One last thing
I have written four locally-published letters arguing against the recent outlawing of smoking on the public sidewalks of the Del Mar Village, not as an advocate for or against smoking but as one motivated by the principle and precedent inherently involved. I intended my most recent commentary to be my last on the subject.
But after reading a letter by Michael Donovan in The Coast News (Nov. 20) quoting Germany’s Rev. Martin Niemoller in 1945, it occurs to me that I might have been better advised to simply rest my case upon that quotation, as follows:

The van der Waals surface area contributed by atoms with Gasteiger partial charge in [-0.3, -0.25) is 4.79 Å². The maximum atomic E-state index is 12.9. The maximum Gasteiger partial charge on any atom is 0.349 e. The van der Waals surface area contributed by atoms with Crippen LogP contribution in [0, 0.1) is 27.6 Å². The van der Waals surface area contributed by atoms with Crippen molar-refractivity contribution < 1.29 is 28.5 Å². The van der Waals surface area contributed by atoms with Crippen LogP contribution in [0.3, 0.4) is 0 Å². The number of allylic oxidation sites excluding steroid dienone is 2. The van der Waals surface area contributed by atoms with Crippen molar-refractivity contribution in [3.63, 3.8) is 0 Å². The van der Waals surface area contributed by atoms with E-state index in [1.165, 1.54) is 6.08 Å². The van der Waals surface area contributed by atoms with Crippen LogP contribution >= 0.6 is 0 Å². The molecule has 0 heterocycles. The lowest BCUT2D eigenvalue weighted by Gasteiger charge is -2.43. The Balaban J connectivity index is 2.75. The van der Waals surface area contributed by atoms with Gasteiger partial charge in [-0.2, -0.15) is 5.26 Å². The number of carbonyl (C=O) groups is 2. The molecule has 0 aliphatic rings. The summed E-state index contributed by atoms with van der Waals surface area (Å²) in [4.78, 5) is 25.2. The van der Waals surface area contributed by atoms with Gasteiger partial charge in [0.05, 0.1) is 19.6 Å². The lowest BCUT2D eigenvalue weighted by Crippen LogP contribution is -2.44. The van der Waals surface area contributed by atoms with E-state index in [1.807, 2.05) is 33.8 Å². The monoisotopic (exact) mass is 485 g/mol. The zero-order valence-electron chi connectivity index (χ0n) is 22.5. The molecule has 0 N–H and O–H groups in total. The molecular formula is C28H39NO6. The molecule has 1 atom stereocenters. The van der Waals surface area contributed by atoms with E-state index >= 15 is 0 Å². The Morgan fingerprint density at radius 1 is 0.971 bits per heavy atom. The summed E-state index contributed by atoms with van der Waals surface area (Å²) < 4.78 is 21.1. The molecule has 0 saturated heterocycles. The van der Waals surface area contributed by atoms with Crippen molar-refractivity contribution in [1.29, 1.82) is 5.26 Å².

First they came for the communists,
I remained silent; I was not a communist.
Then they came for the social democrats,
I remained silent; I was not a social democrat.
Then they came for the trade unionists,
I remained silent; I was not a trade unionist.
Then they came for the Jews,
I remained silent; I was not a Jew.
Then they came for me, but there was
no one left to speak out for me.”
Translation for Del Mar residents:
When they came for the few remaining smokers,
I remained silent; I was not a smoker.